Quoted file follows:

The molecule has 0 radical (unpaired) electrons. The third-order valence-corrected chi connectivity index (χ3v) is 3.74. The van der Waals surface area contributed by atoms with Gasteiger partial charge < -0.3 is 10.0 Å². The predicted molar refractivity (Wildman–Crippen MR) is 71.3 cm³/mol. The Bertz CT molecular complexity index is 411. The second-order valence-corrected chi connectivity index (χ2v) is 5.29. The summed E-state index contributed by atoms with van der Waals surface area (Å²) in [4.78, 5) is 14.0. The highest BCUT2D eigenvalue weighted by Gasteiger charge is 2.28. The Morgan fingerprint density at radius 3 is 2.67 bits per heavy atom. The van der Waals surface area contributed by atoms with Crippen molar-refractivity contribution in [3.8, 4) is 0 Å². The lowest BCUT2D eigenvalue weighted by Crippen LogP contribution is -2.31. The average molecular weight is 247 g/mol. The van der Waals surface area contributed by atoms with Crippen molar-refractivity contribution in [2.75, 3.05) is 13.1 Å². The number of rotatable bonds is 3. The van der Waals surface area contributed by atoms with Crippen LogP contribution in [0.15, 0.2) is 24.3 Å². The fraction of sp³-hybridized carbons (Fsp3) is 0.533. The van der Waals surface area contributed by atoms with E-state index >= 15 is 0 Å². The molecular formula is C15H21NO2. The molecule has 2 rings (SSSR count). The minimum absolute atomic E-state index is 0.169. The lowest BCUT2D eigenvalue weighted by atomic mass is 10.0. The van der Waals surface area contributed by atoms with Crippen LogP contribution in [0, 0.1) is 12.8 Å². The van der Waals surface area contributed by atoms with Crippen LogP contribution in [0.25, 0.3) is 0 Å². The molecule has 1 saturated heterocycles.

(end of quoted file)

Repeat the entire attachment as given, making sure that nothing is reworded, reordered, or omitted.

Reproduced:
The molecule has 0 radical (unpaired) electrons. The third-order valence-corrected chi connectivity index (χ3v) is 3.74. The van der Waals surface area contributed by atoms with Gasteiger partial charge < -0.3 is 10.0 Å². The predicted molar refractivity (Wildman–Crippen MR) is 71.3 cm³/mol. The Bertz CT molecular complexity index is 411. The second-order valence-corrected chi connectivity index (χ2v) is 5.29. The summed E-state index contributed by atoms with van der Waals surface area (Å²) in [4.78, 5) is 14.0. The highest BCUT2D eigenvalue weighted by Gasteiger charge is 2.28. The Morgan fingerprint density at radius 3 is 2.67 bits per heavy atom. The van der Waals surface area contributed by atoms with Crippen molar-refractivity contribution in [3.8, 4) is 0 Å². The lowest BCUT2D eigenvalue weighted by Crippen LogP contribution is -2.31. The average molecular weight is 247 g/mol. The van der Waals surface area contributed by atoms with Crippen molar-refractivity contribution in [2.75, 3.05) is 13.1 Å². The number of rotatable bonds is 3. The van der Waals surface area contributed by atoms with Crippen LogP contribution in [0.15, 0.2) is 24.3 Å². The fraction of sp³-hybridized carbons (Fsp3) is 0.533. The van der Waals surface area contributed by atoms with E-state index >= 15 is 0 Å². The molecular formula is C15H21NO2. The molecule has 2 rings (SSSR count). The minimum absolute atomic E-state index is 0.169. The lowest BCUT2D eigenvalue weighted by atomic mass is 10.0. The van der Waals surface area contributed by atoms with Crippen LogP contribution in [0, 0.1) is 12.8 Å². The van der Waals surface area contributed by atoms with Crippen LogP contribution in [0.25, 0.3) is 0 Å². The molecule has 1 saturated heterocycles.